At Çandır 10 km from Sütçüler in south central Turkey, Yazılıkanyon is a Nature Park crisscrossed with bridges, where everyone can enjoy a pleasant and fun-filled hike.

Beside Yılanlı Plain and Lake Kovada, the Anamas Mountain range and Dedegöl Mountain range lock arms at Isparta to draw the boundary of Sütçüler township, which takes its name from the former dairy farmers who have migrated now to the big cities. The traditions of the nomadic ‘Yörüks’ and the impact of the landscape are of course undeniable here. The same landscape that is so pleasingly hospitable to every visitor that sets foot upon it. One to tour the ancient city of Adada, another to join in a bridal procession. Thrusting a bouquet of flowers into the hands of one, hosting a trout dinner for another, and luring yet another into the waters at Yazılıkanyon.
If you are a traveler arriving in Yazılıkanyon, nature will capture your attention first with a kingfisher. This brilliantly colored bird seeks the shadows of fish in the shallow places, and, not finding any, passes on by. Next the Canyon will show you the paving stones of the ancient Royal Road. Stones that harbor a treasure from the past, like a souvenir. A squirrel dives down from a tree, takes one look at you and scurries off in panic. At the entrance to the Nature Park you’ll notice the camping tents of mountaineers, who come here frequently for rock climbing, as well as the ever-present rescue teams and scouts.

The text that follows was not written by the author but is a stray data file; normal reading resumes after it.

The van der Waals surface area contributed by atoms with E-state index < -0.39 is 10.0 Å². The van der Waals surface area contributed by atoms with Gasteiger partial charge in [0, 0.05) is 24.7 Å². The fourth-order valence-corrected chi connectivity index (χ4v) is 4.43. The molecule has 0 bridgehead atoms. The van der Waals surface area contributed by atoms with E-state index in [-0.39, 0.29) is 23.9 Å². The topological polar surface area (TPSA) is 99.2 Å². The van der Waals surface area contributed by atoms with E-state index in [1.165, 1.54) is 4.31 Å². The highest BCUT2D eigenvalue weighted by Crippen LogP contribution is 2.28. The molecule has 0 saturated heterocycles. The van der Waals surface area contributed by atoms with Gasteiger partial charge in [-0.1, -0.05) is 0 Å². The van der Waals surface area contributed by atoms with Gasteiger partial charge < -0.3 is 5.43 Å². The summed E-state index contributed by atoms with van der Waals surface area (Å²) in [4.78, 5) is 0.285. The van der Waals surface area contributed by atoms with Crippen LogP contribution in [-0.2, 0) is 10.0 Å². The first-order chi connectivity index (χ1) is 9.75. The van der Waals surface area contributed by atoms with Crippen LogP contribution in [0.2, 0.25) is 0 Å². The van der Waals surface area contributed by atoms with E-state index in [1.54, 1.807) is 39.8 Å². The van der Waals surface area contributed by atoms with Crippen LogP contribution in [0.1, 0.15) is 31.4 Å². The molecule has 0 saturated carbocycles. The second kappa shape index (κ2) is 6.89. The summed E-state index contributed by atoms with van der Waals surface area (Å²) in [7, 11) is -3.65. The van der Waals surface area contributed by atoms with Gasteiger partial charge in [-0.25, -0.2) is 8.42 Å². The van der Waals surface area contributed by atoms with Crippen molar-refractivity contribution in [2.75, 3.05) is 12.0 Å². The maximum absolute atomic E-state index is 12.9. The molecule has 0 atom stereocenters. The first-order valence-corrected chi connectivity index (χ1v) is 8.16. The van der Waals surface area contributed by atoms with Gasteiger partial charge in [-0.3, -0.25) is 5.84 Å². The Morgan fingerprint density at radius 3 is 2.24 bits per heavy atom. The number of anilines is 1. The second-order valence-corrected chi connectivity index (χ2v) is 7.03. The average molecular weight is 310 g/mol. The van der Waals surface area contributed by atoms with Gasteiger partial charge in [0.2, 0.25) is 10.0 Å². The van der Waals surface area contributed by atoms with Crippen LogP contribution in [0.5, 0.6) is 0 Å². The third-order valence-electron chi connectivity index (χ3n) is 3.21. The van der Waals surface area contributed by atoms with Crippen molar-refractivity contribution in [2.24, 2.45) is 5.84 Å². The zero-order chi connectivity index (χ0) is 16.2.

The road leading up to the Canyon entrance is one of Turkey’s most beautiful hiking trails. And the Göksu flowing below will accompany you as you proceed along the paths amidst alder trees, Turkey oaks, wild olive, laurel and myrtle. In autumn the canyon is awash in light, the yellowed leaves juxtaposed with the rushing pale blue waters. In spring the tap-tap of the white-backed woodpeckers mingles with the calls of great titmouse, flycatcher, white-throated warbler and bulbul in surroundings that are a virtual oasis for ‘birders’. When doling out her beauty around the earth, nature was particularly generous to Yazılıkanyon, a gorge  100-400 meters in depth.
As you stroll through the 600-hectare Nature Park, you will come across the rock inscription for which the canyon is named. A portion of the inscription was destroyed during the road construction, but the poem there speaks of a certain Epictetus, who born as a slave and died a famous philosopher: “Oh traveler, prepare yourself and set forth knowing this: / The only free man is the man who is free in his self / The measure of freedom is in his own nature, / And if he is earnest in his resolve, /  And pure of heart, these are what make a person noble / And by them is a man exalted, not by the error of his ways.” Born in the Phrygian city of Hierapolis in 55 A.D., the Epictetus of the inscription believed that physique, appearance or social position as determined by birth could not be regarded as superior qualities since they are not determined by the human will.